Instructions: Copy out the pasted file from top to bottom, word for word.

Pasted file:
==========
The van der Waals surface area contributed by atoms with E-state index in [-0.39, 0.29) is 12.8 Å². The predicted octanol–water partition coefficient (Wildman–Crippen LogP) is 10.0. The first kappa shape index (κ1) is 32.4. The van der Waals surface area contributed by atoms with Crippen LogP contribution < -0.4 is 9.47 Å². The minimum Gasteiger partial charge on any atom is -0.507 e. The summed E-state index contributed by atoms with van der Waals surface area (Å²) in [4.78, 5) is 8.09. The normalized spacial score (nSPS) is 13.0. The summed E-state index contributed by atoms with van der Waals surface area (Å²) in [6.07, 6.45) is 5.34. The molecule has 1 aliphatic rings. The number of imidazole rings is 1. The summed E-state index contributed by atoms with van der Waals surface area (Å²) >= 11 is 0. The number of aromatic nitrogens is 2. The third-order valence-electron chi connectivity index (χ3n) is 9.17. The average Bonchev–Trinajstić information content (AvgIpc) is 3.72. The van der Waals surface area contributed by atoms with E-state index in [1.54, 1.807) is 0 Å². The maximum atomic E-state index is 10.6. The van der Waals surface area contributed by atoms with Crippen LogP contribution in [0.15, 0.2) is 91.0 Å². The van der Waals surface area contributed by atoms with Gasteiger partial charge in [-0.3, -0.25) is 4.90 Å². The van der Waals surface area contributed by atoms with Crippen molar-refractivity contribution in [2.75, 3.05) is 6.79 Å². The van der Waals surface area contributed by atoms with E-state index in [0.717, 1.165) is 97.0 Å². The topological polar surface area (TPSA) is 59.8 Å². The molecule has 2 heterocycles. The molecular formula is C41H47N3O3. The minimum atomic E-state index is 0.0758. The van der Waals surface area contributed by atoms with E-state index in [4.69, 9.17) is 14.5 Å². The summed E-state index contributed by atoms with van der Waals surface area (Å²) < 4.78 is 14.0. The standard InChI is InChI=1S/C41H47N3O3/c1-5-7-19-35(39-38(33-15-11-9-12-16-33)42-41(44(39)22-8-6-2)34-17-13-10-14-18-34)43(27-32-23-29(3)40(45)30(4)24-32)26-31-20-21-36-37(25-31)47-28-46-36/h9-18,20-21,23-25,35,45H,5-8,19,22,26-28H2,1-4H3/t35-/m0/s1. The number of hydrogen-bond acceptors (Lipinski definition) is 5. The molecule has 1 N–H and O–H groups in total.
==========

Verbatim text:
The van der Waals surface area contributed by atoms with E-state index in [-0.39, 0.29) is 12.8 Å². The predicted octanol–water partition coefficient (Wildman–Crippen LogP) is 10.0. The first kappa shape index (κ1) is 32.4. The van der Waals surface area contributed by atoms with Crippen LogP contribution < -0.4 is 9.47 Å². The minimum Gasteiger partial charge on any atom is -0.507 e. The summed E-state index contributed by atoms with van der Waals surface area (Å²) in [4.78, 5) is 8.09. The normalized spacial score (nSPS) is 13.0. The summed E-state index contributed by atoms with van der Waals surface area (Å²) in [6.07, 6.45) is 5.34. The molecule has 1 aliphatic rings. The number of imidazole rings is 1. The summed E-state index contributed by atoms with van der Waals surface area (Å²) >= 11 is 0. The number of aromatic nitrogens is 2. The third-order valence-electron chi connectivity index (χ3n) is 9.17. The average Bonchev–Trinajstić information content (AvgIpc) is 3.72. The van der Waals surface area contributed by atoms with E-state index in [1.54, 1.807) is 0 Å². The maximum atomic E-state index is 10.6. The van der Waals surface area contributed by atoms with Crippen LogP contribution in [0.15, 0.2) is 91.0 Å². The van der Waals surface area contributed by atoms with Gasteiger partial charge in [-0.3, -0.25) is 4.90 Å². The van der Waals surface area contributed by atoms with Crippen molar-refractivity contribution in [2.75, 3.05) is 6.79 Å². The van der Waals surface area contributed by atoms with E-state index in [0.717, 1.165) is 97.0 Å². The topological polar surface area (TPSA) is 59.8 Å². The molecule has 2 heterocycles. The molecular formula is C41H47N3O3. The minimum atomic E-state index is 0.0758. The van der Waals surface area contributed by atoms with E-state index in [4.69, 9.17) is 14.5 Å². The summed E-state index contributed by atoms with van der Waals surface area (Å²) < 4.78 is 14.0. The standard InChI is InChI=1S/C41H47N3O3/c1-5-7-19-35(39-38(33-15-11-9-12-16-33)42-41(44(39)22-8-6-2)34-17-13-10-14-18-34)43(27-32-23-29(3)40(45)30(4)24-32)26-31-20-21-36-37(25-31)47-28-46-36/h9-18,20-21,23-25,35,45H,5-8,19,22,26-28H2,1-4H3/t35-/m0/s1. The number of hydrogen-bond acceptors (Lipinski definition) is 5. The molecule has 1 N–H and O–H groups in total.